Singer-songwriter Heather Kropf's Hestia is a heavy album emotionally | Music | Pittsburgh | Pittsburgh City Paper

Singer-songwriter Heather Kropf's Hestia is a heavy album emotionally

Heather Kropf


A Pittsburgher since the mid-'90s and a fixture on the local singer-songwriter scene, Heather Kropf has established a name for herself -- and a growing discography. The piano-based musician released her third full-length, Hestia (named for the Greek goddess of the hearth), earlier this year.

In Hestia, Kropf presents 11 tracks, on which she's joined by numerous other notables of the local folk/rock scene (such as regular collaborator Keith Hershberger) and even local jazz clarinetist Benny Benack.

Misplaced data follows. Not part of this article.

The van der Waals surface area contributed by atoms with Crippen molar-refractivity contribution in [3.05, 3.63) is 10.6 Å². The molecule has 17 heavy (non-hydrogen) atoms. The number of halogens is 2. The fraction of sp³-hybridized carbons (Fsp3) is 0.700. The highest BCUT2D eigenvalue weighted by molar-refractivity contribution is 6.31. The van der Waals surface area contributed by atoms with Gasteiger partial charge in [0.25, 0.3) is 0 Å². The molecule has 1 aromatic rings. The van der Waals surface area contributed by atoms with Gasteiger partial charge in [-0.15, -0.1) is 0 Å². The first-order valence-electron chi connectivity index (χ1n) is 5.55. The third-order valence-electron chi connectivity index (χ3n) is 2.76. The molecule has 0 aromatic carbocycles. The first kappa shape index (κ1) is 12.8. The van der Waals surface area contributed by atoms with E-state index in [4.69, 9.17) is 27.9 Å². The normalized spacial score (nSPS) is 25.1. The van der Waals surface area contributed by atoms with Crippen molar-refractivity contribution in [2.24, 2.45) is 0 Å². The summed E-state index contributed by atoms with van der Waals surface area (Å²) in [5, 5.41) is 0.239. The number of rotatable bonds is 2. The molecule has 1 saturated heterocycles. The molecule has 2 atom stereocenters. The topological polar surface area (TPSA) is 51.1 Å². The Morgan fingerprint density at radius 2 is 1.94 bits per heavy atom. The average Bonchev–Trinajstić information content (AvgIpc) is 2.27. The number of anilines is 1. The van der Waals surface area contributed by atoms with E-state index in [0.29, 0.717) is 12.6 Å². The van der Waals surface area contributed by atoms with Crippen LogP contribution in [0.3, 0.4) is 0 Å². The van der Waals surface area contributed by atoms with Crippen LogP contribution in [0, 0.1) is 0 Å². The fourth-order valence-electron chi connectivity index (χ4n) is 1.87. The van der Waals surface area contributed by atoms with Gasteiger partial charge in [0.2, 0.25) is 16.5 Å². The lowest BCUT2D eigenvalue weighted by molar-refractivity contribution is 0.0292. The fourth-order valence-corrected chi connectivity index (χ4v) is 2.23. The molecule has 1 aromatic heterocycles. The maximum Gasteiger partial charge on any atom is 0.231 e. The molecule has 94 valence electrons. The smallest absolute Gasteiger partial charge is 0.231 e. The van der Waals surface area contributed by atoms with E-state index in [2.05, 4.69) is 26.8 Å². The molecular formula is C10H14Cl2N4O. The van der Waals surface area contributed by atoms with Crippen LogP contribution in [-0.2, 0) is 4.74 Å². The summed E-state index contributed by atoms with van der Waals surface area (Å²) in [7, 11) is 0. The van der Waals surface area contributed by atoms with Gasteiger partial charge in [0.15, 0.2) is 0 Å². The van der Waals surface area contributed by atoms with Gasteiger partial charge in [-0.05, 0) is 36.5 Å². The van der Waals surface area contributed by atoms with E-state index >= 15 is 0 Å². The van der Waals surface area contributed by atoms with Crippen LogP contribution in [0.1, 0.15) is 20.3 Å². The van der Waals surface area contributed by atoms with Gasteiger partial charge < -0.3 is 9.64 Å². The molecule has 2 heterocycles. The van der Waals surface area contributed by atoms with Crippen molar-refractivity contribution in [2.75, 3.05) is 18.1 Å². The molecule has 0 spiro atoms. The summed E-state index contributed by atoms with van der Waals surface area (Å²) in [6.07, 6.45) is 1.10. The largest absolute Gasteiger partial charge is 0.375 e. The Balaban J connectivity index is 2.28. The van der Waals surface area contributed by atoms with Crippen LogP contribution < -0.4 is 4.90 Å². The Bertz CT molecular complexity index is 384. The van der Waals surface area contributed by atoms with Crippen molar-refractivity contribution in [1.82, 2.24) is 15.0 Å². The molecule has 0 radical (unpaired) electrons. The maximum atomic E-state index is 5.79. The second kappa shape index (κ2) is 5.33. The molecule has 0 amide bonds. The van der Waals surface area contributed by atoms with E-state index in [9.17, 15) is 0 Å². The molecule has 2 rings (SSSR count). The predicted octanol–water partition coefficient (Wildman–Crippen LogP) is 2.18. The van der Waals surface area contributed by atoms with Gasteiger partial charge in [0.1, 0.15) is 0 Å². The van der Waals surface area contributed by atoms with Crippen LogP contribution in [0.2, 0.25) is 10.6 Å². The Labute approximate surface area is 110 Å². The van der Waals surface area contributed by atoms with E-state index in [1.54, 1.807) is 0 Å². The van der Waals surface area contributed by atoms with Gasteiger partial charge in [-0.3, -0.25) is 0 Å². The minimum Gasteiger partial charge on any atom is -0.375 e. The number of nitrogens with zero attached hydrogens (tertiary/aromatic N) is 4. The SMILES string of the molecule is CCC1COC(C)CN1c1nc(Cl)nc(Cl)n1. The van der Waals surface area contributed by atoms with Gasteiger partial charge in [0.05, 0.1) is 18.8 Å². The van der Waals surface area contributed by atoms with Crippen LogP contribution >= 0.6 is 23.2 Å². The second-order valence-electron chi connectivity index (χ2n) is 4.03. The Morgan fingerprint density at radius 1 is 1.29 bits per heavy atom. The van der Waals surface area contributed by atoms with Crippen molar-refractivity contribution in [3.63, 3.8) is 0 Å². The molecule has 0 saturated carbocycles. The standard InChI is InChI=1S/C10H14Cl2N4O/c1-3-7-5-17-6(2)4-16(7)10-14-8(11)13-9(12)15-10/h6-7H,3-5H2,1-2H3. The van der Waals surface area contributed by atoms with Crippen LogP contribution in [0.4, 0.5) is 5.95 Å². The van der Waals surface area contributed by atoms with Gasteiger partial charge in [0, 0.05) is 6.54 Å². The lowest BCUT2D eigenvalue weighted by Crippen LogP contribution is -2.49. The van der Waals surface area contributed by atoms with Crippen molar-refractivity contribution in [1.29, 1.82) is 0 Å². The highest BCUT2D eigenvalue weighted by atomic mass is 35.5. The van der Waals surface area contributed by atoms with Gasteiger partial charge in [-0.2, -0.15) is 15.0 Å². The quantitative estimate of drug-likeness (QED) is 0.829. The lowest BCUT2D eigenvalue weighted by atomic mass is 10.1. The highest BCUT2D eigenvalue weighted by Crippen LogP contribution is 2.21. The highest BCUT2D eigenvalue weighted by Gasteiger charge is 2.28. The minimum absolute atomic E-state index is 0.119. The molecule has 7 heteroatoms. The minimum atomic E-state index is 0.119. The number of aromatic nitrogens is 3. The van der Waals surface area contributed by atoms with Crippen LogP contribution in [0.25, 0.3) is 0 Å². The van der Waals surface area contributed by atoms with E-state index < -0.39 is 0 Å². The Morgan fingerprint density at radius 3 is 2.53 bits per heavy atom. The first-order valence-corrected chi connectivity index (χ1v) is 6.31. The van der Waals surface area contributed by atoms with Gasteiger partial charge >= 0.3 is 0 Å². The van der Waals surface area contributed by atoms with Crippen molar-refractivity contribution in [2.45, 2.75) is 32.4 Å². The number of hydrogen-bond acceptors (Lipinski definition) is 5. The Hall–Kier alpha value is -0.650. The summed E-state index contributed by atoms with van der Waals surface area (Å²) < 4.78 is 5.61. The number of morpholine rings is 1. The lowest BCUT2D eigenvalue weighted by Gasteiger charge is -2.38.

The mood of the album is largely melancholy; Kropf holds down the angsty end of the Lilith Fair-style singer-songwriter ideal. Through much of Hestia, Kropf could be compared to Shawn Colvin or a less spunky, more brooding Lisa Loeb. Her vocals are spot-on and her piano work sweet if not particularly energetic.

The sensory details in Kropf's lyrics are clearly the subject of serious contemplation, and much of her writing borders on literary: "Grace" begins, "That was her cigarette by the front step / I can tell by the color of the lipstick stain." It's evocative imagery, but eclipsed by the plain and stark assertion that immediately follows: "What I know about Grace is that she's heavily made up." Sometimes in lyrics, the old "reveal, don't tell" rule from writing class goes out the window. Kropf's songwriting is, in fact, at its best when she's not stretching, but instead telling it like it is.

Hestia is a heavy album emotionally, and not for those interested only in good-time music. It can also be cumbersome at times, but Kropf shines when she sheds the literary pretense and lets loose a more raw version of her observations and interpretations.

Living Dead Weekend at the Monroeville Mall
18 images